The city of Toledo is known as the “City of Three Cultures” as a result of the influences of Christians, Spanish Jews and Muslims. In fact, the Jewish quarter of Toledo still has manifestations of the Jews in Spain and one of those expressions can be found in the Sephardic Museum.
Sepharad or Sefarad is a Hebrew word that means “Hispania” or “Iberia” and refers to the Jewish diaspora in the Iberian Peninsula and North Africa. Although the Sepharadi were expelled from Spain in the fifteenth century, their legacy remained.
The Sephardic Museum of Toledo is a state-operated museum that intends to preserve and transmit the Hispanic-Jewish or Sephardic legacy. The museum is located in the Samuel ha-Levi Synagogue, better known as The Transit Synagogue.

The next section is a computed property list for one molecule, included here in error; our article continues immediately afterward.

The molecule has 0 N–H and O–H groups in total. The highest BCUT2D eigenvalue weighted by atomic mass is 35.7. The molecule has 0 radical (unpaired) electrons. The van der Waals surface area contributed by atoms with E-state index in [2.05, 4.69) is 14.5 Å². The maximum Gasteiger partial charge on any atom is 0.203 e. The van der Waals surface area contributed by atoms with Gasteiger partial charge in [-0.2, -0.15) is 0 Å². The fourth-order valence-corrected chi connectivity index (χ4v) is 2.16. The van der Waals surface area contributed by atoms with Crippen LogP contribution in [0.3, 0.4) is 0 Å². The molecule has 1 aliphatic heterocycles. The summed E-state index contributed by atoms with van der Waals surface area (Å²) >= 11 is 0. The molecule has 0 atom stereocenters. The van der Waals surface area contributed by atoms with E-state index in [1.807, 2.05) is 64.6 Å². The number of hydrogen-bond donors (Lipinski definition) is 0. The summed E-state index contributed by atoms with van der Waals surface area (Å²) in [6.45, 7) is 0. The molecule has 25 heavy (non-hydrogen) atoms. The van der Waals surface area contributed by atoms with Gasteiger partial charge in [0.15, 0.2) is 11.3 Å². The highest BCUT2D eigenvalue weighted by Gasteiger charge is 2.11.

With the expulsion of the Sephardim, their properties received a new use. For example, until 1964, the Toledo Transit Synagogue had been an archive for the Military Order of Calatrava, who replaced the Templars in the Castle of Calatrava.
The museum is rich in historical information with artifacts belonging to different epochs of the Sephardic.